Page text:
Finger length may indicate athletic ability

High levels of the male hormone, testosterone, cause the fourth finger of unborn children to grow more than the second. This explains why men usually have proportionately longer fourth fingers than women do. Scientists can use the length of the fourth finger to tell which women were exposed to higher levels of testosterone before they were born. Researchers at the University of Central Lancashire in Preston, England showed that women whose fourth finger is much longer than their second were faster cross country runners in races of one to four miles (American Journal of Human Biology, May-June 2007).

The finger length was measured from the bottom crease where the finger joins the hand to the tip of the finger. Men are typically bigger and stronger than women, and have larger muscles and bones, because of their higher testosterone levels. Testosterone helps people to recover faster from hard workouts, so they can do more work and become better athletes. Women exposed to higher levels of testosterone in utero have higher ratios of their fourth to second fingers and often are better athletes.

Most common cause of muscle cramps: lack of salt

The most common cause of muscle cramps in exercisers is lack of salt, according to a report from the University of Oklahoma. The authors cite studies of tennis and football players showing that crampers tend to be salty sweaters, and of triathletes who cramp losing more salt during a race than peers who did not cramp. They found that intravenous saline can reverse cramping, and that more salt in the diet or in sports drinks can help to prevent heat cramping.

Until now, the leading theory was that most cases of muscle cramps in competitive athletes are caused by an exaggerated "stretch reflex". When you stretch a muscle, it pulls on its tendon. Stretch reflex nerves in that tendon send a message back to the spinal cord (not the brain), and then the "stretch reflex" in the spinal cord sends a message along nerves from the spine to cause the muscle to contract. During fatigue, the muscle retains its contraction to form a cramp. A study from South Africa showed that the most likely cause is muscle fatigue or tearing of the muscle itself. If this is true, muscle cramps during endurance events can be prevented by slowing down when you feel excessive soreness in one muscle group or straining in a muscle. Of course, competitive athletes will not do this, and they pay for it with muscle cramps.

For many years I have recommended eating salted peanuts or other salty foods during heavy exercise, but other doctors believe that extra salt will raise blood pressure. If this is a concern for you, get a wrist cuff monitor and check your blood pressure every day. You are likely to find that your blood pressure goes down, not up, with regular exercise even when you add salt. Journal reference; salt and blood pressure

Acne patients improve on low-glycemic-index diet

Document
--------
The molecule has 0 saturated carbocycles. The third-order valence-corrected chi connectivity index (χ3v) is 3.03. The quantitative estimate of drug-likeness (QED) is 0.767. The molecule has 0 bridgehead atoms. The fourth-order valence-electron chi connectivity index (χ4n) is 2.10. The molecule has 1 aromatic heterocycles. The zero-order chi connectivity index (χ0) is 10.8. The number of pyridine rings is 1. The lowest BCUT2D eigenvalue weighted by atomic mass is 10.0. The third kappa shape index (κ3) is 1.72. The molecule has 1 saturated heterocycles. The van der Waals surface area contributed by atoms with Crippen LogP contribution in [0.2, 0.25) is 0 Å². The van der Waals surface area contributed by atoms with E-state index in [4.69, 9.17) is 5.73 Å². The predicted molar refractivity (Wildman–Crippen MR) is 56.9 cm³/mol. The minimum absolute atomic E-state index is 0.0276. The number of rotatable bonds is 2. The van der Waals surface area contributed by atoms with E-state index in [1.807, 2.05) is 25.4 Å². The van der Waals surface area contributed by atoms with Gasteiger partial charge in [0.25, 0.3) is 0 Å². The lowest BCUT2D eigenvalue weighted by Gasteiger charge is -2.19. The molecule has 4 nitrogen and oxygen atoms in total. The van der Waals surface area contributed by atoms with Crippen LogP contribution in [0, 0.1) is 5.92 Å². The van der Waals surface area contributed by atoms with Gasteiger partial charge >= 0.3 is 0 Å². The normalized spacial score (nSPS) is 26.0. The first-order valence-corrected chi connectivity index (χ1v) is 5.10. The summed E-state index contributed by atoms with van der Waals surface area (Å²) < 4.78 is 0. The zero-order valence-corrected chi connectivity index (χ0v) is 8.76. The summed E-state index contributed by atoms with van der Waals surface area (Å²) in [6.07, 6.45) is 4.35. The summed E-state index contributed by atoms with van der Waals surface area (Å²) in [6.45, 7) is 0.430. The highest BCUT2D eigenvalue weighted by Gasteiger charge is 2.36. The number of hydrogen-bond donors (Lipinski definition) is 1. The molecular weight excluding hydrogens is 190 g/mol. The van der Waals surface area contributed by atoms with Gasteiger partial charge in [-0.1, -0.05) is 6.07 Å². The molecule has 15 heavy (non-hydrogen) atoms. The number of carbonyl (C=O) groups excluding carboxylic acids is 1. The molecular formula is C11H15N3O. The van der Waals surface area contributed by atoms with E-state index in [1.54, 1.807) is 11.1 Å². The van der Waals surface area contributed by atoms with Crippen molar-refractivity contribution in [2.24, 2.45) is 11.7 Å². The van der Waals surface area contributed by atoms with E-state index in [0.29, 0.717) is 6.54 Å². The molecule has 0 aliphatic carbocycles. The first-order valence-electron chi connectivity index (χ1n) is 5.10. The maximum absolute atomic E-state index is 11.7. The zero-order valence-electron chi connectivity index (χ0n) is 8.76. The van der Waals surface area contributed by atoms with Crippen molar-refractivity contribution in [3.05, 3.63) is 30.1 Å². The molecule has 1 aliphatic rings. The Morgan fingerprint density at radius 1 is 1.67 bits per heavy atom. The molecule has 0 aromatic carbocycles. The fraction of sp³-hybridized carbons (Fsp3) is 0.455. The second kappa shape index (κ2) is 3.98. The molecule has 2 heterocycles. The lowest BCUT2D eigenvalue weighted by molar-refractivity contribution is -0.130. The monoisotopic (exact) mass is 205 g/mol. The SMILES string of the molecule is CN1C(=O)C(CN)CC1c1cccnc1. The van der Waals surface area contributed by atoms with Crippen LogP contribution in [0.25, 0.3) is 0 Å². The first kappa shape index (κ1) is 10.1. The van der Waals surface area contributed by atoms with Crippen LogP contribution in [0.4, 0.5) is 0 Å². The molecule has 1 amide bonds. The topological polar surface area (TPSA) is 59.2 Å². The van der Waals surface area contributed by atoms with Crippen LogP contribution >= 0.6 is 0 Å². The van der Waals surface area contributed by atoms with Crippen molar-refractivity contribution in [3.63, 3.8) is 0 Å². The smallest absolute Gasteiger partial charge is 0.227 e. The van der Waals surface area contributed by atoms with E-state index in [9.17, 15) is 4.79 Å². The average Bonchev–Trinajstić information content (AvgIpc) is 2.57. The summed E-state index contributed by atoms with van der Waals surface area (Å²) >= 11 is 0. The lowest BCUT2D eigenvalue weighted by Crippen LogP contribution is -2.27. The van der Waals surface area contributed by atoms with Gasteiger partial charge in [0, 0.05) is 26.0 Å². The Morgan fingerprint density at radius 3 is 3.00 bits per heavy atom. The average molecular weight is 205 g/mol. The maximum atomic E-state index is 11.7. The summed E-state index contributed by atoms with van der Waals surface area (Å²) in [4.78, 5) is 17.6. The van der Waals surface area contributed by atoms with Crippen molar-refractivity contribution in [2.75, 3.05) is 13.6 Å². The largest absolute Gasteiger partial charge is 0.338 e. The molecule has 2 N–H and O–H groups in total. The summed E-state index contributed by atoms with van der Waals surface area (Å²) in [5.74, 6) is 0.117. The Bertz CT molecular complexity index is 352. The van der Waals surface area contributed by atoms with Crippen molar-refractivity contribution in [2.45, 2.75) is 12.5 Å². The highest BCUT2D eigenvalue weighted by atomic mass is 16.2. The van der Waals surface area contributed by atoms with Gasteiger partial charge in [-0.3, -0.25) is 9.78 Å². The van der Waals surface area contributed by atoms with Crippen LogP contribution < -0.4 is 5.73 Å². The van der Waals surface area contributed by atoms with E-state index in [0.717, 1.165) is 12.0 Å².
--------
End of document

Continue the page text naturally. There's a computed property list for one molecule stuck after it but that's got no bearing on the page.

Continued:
Most dermatologists tell their patients that diet has nothing to do with acne, but researchers at RMIT University in Melbourne, Australia presented a paper showing that an experimental low glycemic–load diet helps to improve acne. After 12 weeks, those on the special diet had lower acne lesion counts, lower body weight and lower blood levels of male hormones, compared to those who were not on the special diet.

Acne is a skin disease in which a person's skin glands produce excessive amounts of oil that is converted from a colorless liquid to a more solid white sebum. Then the body causes an immune reaction that causes redness and swelling around the oil glands on the surface of the skin. High levels of male hormones increase oil secretion, while female hormones usually lower it. This study shows that foods that cause a high rise in blood sugar may increase male hormones, oil production and acne.
Journal reference; explanation of low-glycemic-index diet

Fish Oil Supplements Can Raise LDL Cholesterol

Nobody really knows whether fish oil supplements prevent heart attacts as effectively as eating fish. However, both eating fish and taking fish oil pills can lower triglycerides and prevent clotting, which may help prevent heart attacks. Heart attacks occur when a plaque breaks off from the wall of arteries leading to the heart and travels down the ever-narrowing artery until it stops and forms a clot that blocks blood flow to the heart.

A recent report shows that nine grams of fish oil supplements per day may not be completely safe because they can cause a substantial rise in the bad LDL cholesterol (from 106 to 186) that increases heart attack risk (The Annals of Pharmacotherapy, July 2007). Fish oil supplements lower triglycerides by reducing liver cells' ability to manufacture triglycerides. At the same time, they can block the LDL receptors on liver cells from removing LDL from the bloodstream. Once again, I recommend getting the nutrients your body needs from food rather than from supplements. Diet to lower cholesterol; how to raise the good HDL cholesterol